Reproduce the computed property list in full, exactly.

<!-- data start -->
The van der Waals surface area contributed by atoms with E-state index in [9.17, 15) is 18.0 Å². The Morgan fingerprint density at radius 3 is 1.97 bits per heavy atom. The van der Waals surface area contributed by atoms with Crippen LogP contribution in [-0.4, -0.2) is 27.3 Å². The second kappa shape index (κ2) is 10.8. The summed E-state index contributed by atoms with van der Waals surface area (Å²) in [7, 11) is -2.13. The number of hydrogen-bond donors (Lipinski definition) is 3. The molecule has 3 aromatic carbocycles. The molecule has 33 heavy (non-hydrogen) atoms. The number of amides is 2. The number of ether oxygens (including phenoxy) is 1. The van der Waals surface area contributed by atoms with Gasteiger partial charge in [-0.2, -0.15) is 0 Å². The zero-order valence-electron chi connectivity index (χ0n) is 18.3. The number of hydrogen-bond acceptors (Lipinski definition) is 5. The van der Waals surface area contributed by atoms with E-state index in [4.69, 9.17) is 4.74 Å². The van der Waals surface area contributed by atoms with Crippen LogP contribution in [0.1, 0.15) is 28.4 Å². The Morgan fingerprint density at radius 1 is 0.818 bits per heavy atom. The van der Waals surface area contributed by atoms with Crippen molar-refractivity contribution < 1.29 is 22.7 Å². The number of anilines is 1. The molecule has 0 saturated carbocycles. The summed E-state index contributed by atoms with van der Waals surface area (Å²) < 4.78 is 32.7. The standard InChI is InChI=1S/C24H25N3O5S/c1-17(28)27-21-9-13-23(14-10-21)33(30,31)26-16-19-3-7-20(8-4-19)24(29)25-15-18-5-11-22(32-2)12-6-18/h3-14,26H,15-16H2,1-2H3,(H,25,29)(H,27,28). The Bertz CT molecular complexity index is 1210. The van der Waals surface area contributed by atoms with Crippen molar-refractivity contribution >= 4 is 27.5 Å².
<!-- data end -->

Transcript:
The van der Waals surface area contributed by atoms with E-state index in [9.17, 15) is 18.0 Å². The Morgan fingerprint density at radius 3 is 1.97 bits per heavy atom. The van der Waals surface area contributed by atoms with Crippen LogP contribution in [-0.4, -0.2) is 27.3 Å². The second kappa shape index (κ2) is 10.8. The summed E-state index contributed by atoms with van der Waals surface area (Å²) in [7, 11) is -2.13. The number of hydrogen-bond donors (Lipinski definition) is 3. The molecule has 3 aromatic carbocycles. The molecule has 33 heavy (non-hydrogen) atoms. The number of amides is 2. The number of ether oxygens (including phenoxy) is 1. The van der Waals surface area contributed by atoms with Gasteiger partial charge in [-0.2, -0.15) is 0 Å². The zero-order valence-electron chi connectivity index (χ0n) is 18.3. The number of hydrogen-bond acceptors (Lipinski definition) is 5. The van der Waals surface area contributed by atoms with E-state index in [4.69, 9.17) is 4.74 Å². The van der Waals surface area contributed by atoms with Crippen LogP contribution in [0.1, 0.15) is 28.4 Å². The Morgan fingerprint density at radius 1 is 0.818 bits per heavy atom. The van der Waals surface area contributed by atoms with Crippen molar-refractivity contribution < 1.29 is 22.7 Å². The number of anilines is 1. The molecule has 0 saturated carbocycles. The summed E-state index contributed by atoms with van der Waals surface area (Å²) < 4.78 is 32.7. The standard InChI is InChI=1S/C24H25N3O5S/c1-17(28)27-21-9-13-23(14-10-21)33(30,31)26-16-19-3-7-20(8-4-19)24(29)25-15-18-5-11-22(32-2)12-6-18/h3-14,26H,15-16H2,1-2H3,(H,25,29)(H,27,28). The Bertz CT molecular complexity index is 1210. The van der Waals surface area contributed by atoms with Crippen molar-refractivity contribution >= 4 is 27.5 Å².